The Stefan Bergman Fellowship
The Stefan Bergman Fellowship was established in 2023 with the proceeds of the Stefan Bergman Trust to support the advancement of the research portfolio of a mathematician who specializes in the areas of real analysis, complex analysis, or partial differential equations. It carries an award of $25,000 and is typically conferred on one individual per year.
Awardees may use the fellowship in any way that most effectively enables their research — for instance, for release time, participation in special research programs, travel support, childcare, etc. The award is issued through the recipient's institution, and no part of it may be utilized for indirect costs.
Stefan Bergman (1895-1977), is best known for his research in several complex variables, as well as the Bergman projection and the Bergman kernel function that bear his name.
Stefan Bergman was born into a Jewish family in what is now Poland. He earned his Engineering degree from the University of Vienna in 1920 and his doctorate in the Institute for Applied Mathematics at the Berlin University in 1922, under Richard von Mises.
In 1930 Bergman was lecturing at the University of Berlin. Between 1933 and 1939 he moved several times to escape anti-Semitic violence, ultimately going to the United States. He lectured first at the Massachusetts Institute of Technology, Yeshiva College, and Brown University. In 1945 he joined von Mises in Harvard.
In 1950 Bergman married Adele Adlersberg. His stay at Harvard lasted until 1952 when he moved to Stanford University, where he spent the rest of his career.
– From Bergman's MacTutor biography
The fellowship honors the memory of Stefan Bergman, best known for his research in several complex variables, as well as the Bergman projection and the Bergman kernel function that bear his name. He was an AMS member for 35 years. When his wife Adele Bergman died, the terms of her will stipulated that funds should go toward a special prize in her husband’s honor.
In 2023 the AMS allocated the Stefan Bergman Endowment to establish the Stefan Bergman Fellowship as the society's first fellowship specifically for early-career mathematicians.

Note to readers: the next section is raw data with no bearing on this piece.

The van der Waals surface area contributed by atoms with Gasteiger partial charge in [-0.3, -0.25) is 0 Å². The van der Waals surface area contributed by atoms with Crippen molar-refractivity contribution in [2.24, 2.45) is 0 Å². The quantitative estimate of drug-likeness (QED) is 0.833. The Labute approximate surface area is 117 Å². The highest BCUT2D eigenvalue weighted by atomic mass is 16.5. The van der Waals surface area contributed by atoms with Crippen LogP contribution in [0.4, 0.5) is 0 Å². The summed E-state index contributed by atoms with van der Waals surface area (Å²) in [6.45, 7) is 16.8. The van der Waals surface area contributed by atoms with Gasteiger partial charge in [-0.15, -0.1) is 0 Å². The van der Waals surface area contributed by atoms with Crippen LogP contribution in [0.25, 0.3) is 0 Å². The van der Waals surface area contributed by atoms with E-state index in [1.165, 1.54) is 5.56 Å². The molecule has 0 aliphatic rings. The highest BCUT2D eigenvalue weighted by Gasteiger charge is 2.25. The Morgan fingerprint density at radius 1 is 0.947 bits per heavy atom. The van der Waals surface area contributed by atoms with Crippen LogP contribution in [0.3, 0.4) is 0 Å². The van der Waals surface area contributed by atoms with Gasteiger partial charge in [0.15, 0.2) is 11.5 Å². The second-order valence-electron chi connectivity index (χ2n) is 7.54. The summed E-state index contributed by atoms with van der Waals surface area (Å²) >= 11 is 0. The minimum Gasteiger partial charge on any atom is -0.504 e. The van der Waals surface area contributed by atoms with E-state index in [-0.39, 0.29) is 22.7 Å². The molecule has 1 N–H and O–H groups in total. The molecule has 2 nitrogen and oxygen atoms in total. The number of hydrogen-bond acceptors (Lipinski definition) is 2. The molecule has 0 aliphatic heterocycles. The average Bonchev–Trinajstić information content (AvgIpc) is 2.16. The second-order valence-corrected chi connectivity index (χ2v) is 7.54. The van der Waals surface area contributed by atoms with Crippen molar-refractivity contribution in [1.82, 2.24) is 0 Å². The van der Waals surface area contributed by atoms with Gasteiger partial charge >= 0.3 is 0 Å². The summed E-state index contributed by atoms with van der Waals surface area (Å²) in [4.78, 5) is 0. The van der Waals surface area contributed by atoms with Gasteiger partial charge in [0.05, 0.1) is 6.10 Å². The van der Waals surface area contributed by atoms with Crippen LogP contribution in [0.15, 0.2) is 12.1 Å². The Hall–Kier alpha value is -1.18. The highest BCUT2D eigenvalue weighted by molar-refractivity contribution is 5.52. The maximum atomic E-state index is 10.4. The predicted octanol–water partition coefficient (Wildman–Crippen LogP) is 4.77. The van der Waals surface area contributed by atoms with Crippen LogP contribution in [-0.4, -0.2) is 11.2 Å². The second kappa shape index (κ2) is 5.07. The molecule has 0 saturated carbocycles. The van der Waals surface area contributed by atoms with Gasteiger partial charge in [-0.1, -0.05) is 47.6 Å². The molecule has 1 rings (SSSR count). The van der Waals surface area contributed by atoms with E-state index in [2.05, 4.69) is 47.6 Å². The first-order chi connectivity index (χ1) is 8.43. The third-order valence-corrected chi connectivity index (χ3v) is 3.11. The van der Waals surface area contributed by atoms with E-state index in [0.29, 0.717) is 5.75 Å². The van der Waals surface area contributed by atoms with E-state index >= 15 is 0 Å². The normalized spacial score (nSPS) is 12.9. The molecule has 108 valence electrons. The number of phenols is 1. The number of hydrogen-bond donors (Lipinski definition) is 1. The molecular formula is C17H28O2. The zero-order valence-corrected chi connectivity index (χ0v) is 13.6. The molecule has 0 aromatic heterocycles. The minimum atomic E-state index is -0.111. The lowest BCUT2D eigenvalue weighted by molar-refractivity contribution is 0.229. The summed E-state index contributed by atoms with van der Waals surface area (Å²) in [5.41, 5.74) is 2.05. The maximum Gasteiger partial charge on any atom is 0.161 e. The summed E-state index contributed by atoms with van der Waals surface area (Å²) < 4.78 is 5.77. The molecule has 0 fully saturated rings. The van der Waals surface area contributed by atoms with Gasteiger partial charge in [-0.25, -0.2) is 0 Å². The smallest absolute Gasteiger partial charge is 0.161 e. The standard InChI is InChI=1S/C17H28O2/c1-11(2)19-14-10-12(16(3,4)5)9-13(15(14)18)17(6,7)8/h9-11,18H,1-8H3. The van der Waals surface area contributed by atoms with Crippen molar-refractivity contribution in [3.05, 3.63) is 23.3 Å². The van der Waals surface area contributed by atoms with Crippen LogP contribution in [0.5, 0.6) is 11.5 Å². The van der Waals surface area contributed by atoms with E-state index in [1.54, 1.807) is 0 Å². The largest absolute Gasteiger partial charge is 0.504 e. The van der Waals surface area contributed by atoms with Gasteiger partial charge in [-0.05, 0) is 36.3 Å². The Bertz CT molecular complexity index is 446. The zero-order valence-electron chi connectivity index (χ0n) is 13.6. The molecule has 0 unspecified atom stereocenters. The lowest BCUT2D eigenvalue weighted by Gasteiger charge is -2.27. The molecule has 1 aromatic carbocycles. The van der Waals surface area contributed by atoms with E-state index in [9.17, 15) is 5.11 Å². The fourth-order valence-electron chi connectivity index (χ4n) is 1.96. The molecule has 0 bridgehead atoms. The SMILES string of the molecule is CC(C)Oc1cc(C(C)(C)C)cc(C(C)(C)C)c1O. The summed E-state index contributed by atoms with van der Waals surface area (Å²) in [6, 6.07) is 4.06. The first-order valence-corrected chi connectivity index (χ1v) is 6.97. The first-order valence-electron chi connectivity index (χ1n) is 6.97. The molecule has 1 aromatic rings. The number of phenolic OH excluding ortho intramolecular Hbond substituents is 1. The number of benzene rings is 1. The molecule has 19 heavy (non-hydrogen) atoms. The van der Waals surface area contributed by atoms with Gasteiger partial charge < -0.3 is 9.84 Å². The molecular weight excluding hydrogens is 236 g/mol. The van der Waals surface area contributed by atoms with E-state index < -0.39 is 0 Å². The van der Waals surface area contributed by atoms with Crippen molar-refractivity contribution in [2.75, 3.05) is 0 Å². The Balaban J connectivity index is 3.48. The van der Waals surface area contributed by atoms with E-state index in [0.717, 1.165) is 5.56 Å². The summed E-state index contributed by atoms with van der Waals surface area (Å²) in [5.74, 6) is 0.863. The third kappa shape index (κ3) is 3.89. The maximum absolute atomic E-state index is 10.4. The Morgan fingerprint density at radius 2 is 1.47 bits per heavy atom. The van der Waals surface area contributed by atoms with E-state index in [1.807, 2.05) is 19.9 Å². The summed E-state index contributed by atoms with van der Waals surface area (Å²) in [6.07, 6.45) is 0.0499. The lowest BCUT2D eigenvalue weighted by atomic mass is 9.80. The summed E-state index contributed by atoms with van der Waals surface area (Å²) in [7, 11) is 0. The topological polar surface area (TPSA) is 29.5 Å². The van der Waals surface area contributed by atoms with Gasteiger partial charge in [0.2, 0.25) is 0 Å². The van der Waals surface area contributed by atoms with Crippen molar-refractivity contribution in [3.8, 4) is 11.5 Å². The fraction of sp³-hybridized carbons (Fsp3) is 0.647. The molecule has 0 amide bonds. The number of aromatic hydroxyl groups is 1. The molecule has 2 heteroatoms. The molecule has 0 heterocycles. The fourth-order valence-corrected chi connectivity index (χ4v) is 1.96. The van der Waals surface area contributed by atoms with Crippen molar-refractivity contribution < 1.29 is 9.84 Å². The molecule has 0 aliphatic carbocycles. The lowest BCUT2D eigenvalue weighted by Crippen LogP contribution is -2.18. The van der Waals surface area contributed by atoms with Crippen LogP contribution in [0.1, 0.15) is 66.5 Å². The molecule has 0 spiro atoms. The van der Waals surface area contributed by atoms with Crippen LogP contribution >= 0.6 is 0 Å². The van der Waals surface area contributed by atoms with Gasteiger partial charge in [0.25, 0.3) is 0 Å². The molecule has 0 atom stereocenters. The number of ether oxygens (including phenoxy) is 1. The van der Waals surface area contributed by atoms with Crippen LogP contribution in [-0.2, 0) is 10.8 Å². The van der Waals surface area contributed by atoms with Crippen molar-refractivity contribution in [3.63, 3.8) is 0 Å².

How to apply
The fellowship is open only to AMS members who specialize in the areas of real analysis, complex analysis, or partial differential equations; have not received tenure; and have not held significant fellowship support.
The application form requires the following information.
- Research Statement: a statement regarding the applicant's overall program of research, past and planned. The statement should be no more than three pages, including bibliographical references.
- Research Plan: a detailed research plan for the fellowship period that is contextualized by the research statement. The plan should include a description of how the fellowship will support the applicant's success. The plan should be no more than one page.
- Key Professional Accomplishments: a list of up ten publications and/or other professional activities that demonstrate the applicant's contributions to the mathematics profession. This list should be no more than one page.
- Current and Pending Support: a list of current and pending research awards. For each, indicate the support status (current or pending), project/proposal title, source of support, total award amount, award period (start and end dates), location of project, and person-months per year committed to the project (calendar year, academic year, or summer).
- Positions and Fellowships since PhD: a list of all fellowships and comparable research appointments, such as a term at one of the mathematical institutes. Do not attach a vita.
- References: a list of three reference writers who can address the applicant’s accomplishments and research potential. Use the email links on the coversheet to send a password and instructions directly to the writers.
- 2-3 page NSF-style Biographical Sketch
Applications will be accepted on MathPrograms.org from July 15 through October 11, 2023 (11:59pm EDT).